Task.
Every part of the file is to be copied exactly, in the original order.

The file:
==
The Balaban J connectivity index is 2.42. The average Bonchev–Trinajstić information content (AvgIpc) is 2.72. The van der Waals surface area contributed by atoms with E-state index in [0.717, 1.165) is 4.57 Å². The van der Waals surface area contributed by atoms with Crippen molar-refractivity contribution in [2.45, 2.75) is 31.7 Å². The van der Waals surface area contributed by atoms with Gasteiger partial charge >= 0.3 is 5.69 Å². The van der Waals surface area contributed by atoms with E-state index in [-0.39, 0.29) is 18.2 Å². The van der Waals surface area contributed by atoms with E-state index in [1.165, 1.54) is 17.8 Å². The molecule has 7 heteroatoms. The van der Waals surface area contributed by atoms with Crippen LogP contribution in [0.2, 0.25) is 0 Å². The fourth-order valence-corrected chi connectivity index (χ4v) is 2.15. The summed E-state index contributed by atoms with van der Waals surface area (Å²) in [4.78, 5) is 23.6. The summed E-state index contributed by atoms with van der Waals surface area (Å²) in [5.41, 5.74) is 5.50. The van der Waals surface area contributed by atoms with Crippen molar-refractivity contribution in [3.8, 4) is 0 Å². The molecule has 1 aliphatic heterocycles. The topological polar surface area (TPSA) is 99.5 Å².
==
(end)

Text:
The Balaban J connectivity index is 2.42. The average Bonchev–Trinajstić information content (AvgIpc) is 2.72. The van der Waals surface area contributed by atoms with E-state index in [0.717, 1.165) is 4.57 Å². The van der Waals surface area contributed by atoms with Crippen molar-refractivity contribution in [2.45, 2.75) is 31.7 Å². The van der Waals surface area contributed by atoms with Gasteiger partial charge >= 0.3 is 5.69 Å². The van der Waals surface area contributed by atoms with E-state index in [-0.39, 0.29) is 18.2 Å². The van der Waals surface area contributed by atoms with E-state index in [1.165, 1.54) is 17.8 Å². The molecule has 7 heteroatoms. The van der Waals surface area contributed by atoms with Crippen LogP contribution in [0.2, 0.25) is 0 Å². The fourth-order valence-corrected chi connectivity index (χ4v) is 2.15. The summed E-state index contributed by atoms with van der Waals surface area (Å²) in [4.78, 5) is 23.6. The summed E-state index contributed by atoms with van der Waals surface area (Å²) in [5.41, 5.74) is 5.50. The van der Waals surface area contributed by atoms with Crippen molar-refractivity contribution in [3.8, 4) is 0 Å². The molecule has 1 aliphatic heterocycles. The topological polar surface area (TPSA) is 99.5 Å².